This Is Going To Hurt is a journal documented by a junior NHS doctor whose anecdotes from the obstetrics and gynae wards are both heartbeaking and hilarious. Kay delivers potent doses of humour that will see you snorting through your fourth cup of microwaved coffee. Warning: you might have to keep Bubs strapped onto your Baby Bjorn for a good while because this one is an unputdownable read. Unlike many comedy books, this one will stay with you.
Note: *This was the other book that my mom friend sent which MORE than made up for Gina.
2. French Children Don’t Throw Food. By Pamela Druckerman.
When American journalist Pamela Druckerman had a baby in Paris, she realised how different Anglo parenting was from the French style. She noticed that French children slept through the night as early as two to three months. They happily played by themselves while their parents indulged in adult conversations without being constantly interrupted. They did not fuss over food or throw tantrums in restaurants. Why? How? Pamela decided to find out and let us in on her findings. If you HATE the idea of parenting books but love an entertaining story, give this one a go.
3. The Magic of Motherhood. By Ashlee Gadd
A collection of stories penned by moms from all walks of life on the challenges and joys of motherhood. The short essays are easy to read – you can pick up where you left off as you get interrupted for the umpteenth time because, #mumlife.
One of my favourite chapters was Climbing Mountains which talks about infertility. Infertility is suspended grief for a funeral that hasn’t happened yet. From autism to adoption, this book covers motherhood in all its many nuances. Every mom, whether new or seasoned, will find something she can relate to. ‘Breastfeeding can really throw off alignment in your neck’. YUP! ‘Sometimes I feel like I am at capacity before we have even finished breakfast’. YUP.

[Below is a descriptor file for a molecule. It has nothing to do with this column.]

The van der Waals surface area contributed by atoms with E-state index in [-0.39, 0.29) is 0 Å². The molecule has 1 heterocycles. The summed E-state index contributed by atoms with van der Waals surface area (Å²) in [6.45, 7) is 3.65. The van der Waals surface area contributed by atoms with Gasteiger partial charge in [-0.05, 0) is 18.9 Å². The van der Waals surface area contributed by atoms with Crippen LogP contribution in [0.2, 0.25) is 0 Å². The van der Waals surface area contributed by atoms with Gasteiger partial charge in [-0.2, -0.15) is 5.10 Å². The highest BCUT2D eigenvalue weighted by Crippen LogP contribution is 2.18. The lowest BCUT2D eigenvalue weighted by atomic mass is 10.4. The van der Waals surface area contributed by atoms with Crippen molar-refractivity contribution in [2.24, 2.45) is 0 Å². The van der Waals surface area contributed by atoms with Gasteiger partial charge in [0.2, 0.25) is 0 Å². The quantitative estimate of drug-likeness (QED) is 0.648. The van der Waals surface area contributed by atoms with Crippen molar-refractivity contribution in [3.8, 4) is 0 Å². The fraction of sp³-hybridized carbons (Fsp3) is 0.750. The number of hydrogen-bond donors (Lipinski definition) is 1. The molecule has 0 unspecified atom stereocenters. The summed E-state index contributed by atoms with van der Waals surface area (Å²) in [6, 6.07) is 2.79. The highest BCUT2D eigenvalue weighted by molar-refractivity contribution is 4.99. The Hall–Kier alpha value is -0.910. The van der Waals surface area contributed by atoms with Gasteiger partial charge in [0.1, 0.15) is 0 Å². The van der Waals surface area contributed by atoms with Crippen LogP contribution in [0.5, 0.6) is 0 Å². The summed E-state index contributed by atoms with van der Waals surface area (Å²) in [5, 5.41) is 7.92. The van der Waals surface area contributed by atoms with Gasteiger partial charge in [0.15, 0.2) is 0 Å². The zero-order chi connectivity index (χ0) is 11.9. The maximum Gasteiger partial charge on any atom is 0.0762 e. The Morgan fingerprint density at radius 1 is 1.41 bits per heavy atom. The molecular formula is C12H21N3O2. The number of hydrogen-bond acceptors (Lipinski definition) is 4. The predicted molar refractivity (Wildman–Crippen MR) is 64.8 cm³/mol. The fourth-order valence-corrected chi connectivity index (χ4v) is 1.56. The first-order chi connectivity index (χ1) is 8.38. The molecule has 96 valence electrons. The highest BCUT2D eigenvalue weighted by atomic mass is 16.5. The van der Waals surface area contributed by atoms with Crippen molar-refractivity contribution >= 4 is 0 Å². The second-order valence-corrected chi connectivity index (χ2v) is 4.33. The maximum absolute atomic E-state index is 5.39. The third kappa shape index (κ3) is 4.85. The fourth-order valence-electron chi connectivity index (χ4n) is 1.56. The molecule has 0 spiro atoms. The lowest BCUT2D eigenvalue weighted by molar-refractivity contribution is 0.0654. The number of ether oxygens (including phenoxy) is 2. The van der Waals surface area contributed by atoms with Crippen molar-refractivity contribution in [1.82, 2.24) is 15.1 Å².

4. First Time Parent. By Lucy Atkins.
A guide on new parenthood that is the only manual I ever read. Nothing too scary, number-y or patronising. Covers all the basics and focuses on what parents really need to know about that all important first year.
5. The Book You Wish Your Parents Had Read (and Your Children Will Be Glad That You Did) by Philippa Perry.
Psychotherapist Philippa calls this ‘a parenting book for those who don’t buy parenting books’. Her parenting techniques are unique in that they don’t focus on how to get babies to sleep through the night. Instead, they are embedded in the long-term approach of ‘feeling’ rather than dealing’ with our children. Taking the time to validate and contain their feelings for them. Not treating them as problems we have to fix. Reflecting on our own childhood and breaking negative cycles to forge better parent-child relationships.
This is a rare parenting book that a) talks about how our upbringing may affect our parenting and b) speaks in favour of co-sleeping. This made my brown mother’s heart heave with emotion. And I know it will speak to all my Asian mummies and daddies who do the same.
I feel like this book has already affected the way I interact with Aryan for the better. If there is one book from this list you would want to keep going back to every few years, it’s probably this one.